bookcases the works of Ruskin, Washington Irving, and Shakspeare; and, on the walls beside them, exquisite paintings in water-colors by Birket Foster and Mrs. Murray; while just at my left are the blooms of exotic orchids, Cypripcdia, Dendrobia, and Phalcenopsis, gracefully intermingled with ferns and variegated foliage. The satisfaction arising from these associations is, in a large degree, aesthetic. I know something of flowers and their scientific relations; but my botanical researches are only to inform and enlighten my judgment, that my aesthetic appreciation may be more critical and comprehensive. I have cultivated myself to understand some
what the best books in the different departments of literature, the chief merits of the different schools of art, and the rareness and peculiarities of the different classes of plants. I am just amateur enough in these things to enjoy understandingly the best. The profit of this innocent pleasure is not, generally, correctly estimated. To study for the purpose of becoming an author, a botanist, or a painter, is accounted worth the doing; but to inform one's self for the mere pleasure of appreciation is hardly deemed meritorious, certainly not profitable.- The great moral advantage is not perceived. The intellectual and spiritual profit is not inculcated in ordinary arithmetics, especially as to the acquirement of knowledge and taste respecting pictures and flowers. I hold, however, that all knowledge is profit; that taste is the result of knowledge, or at least dependent upon it. But to demonstrate the profit derived from the study of pictures and flowers would lead me into a discussion of the philosophy of life, and the nature and meaning of profit, which had better not be indulged in at the present time. Civilization is cultivation, and the highest civilization reaches into and is distinguished by exalted education in art. Horticulture is art, and high art too, as decidedly as literature, music, painting, and sculpture. At the Botanical Congress in London last summer, the importance of horticulture to botany and agriculture was fully explained, as also its general beneficial influence upon the moral and material interests of mankind, in the discussions evoked, and especially in the able and exhaustive essay of the president, M. de Candolle of Geneva. Its usefulness is recognized by scientific minds throughout the world, and is being developed, in a practical sense, by every year's added experiments. The profit, in a scientific way, is readily understood. The trouble is to see its value in the moral scale, and to admit the importance of its influence upon man's moral nature and upon the moral interests of society. The romantic associations of flowers, their poetic status, the most unappreciative will not deny; but picturesqueness, they contend, is not virtue, and aesthetics are not a safe code of morals. Yet, as we are surrounded by objects which appeal directly through our senses, it certainly seems wise that we should cultivate our senses to appreciate what is best and purest and most refined. The study of the beautiful is ennobling in directing our thoughts to the contemplation of whatever is symmetrical and graceful and pure and true. There is enough already said about the education of the intellect, but hardly a word about the education of senses, when it is known that character depends upon a man's sentiments and tastes rather than upon intellectual achievements. A man's pleasures — those things which occupy and amuse his leisure — mould and influence his moral character vastly more than his work. To educate the senses to apprehend and enjoy the noble and the beautiful is to elevate and exalt human nature. We must be taught what is beautiful and symmetrical and pure and true, and educated to find pleasure in the contemplation of excellence, if we expect to enjoy the highest sentiments, and to keep above the degradation to which the senses, unaided, might lead us.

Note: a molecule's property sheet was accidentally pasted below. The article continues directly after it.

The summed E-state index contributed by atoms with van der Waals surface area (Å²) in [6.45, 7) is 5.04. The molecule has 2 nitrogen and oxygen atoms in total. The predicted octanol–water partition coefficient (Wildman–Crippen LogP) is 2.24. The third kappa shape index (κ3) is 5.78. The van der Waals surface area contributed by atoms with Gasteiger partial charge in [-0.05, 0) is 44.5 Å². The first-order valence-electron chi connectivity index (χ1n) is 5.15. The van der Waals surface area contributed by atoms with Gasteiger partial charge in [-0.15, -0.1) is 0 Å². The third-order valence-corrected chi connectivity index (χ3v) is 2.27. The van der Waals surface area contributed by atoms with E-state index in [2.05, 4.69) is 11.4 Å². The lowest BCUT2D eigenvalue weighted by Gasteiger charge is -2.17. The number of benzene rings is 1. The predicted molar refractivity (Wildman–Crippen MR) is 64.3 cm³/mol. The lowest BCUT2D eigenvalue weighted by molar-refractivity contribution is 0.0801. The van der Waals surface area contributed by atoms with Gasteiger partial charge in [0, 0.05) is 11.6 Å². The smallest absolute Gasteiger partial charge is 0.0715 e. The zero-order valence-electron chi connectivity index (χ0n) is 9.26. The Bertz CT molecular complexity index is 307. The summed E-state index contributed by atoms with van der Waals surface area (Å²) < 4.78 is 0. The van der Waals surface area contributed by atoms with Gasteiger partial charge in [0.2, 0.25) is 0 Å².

There is so much contributed through the senses to make up the man, that we should analyze profoundly the capabilities and range of sensational pleasure. Sensational gratifications may be lofty or low; and they are so mysteriously mixed up with the subtlest elements of our being, that it is almost impossible to define their limits. I know the word "sensational " is, with the public, by no means a synonyme for spiritual or intellectual; and the very reason of its occupying so low a status is, because we allow the senses, in a great degree, to select their own avenues of pleasure, and to expatiate in the lower ranges of animal gratification.
The following sentiments of the great German poet (Goethe) express so appropriately the necessity of cultivating and keeping alive the aesthetic faculty by disciplining the senses to apprehend and enjoy the consummate and the excellent, that I am resolved to quote them here :—
"Men are so inclined to content themselves with what is commonest, sp easily do the spirit and sense grow dead to the impression of the beautiful and the perfect, that every person should strive to nourish in his mind the faculty of feeling these things by every thing in his power; for no man can bear to be wholly deprived of such enjoyment. It is only because they are not used to taste of what is excellent that the generality of people take delight in silly and insipid things, provided they be new. For this reason, every day one ought to see a fine picture, read a good book, and, if it were possible, to speak a few reasonable words."
These philosophical ideas, however, may not be considered apropos in a horticultural journal; and I may incur the penalty of being called to order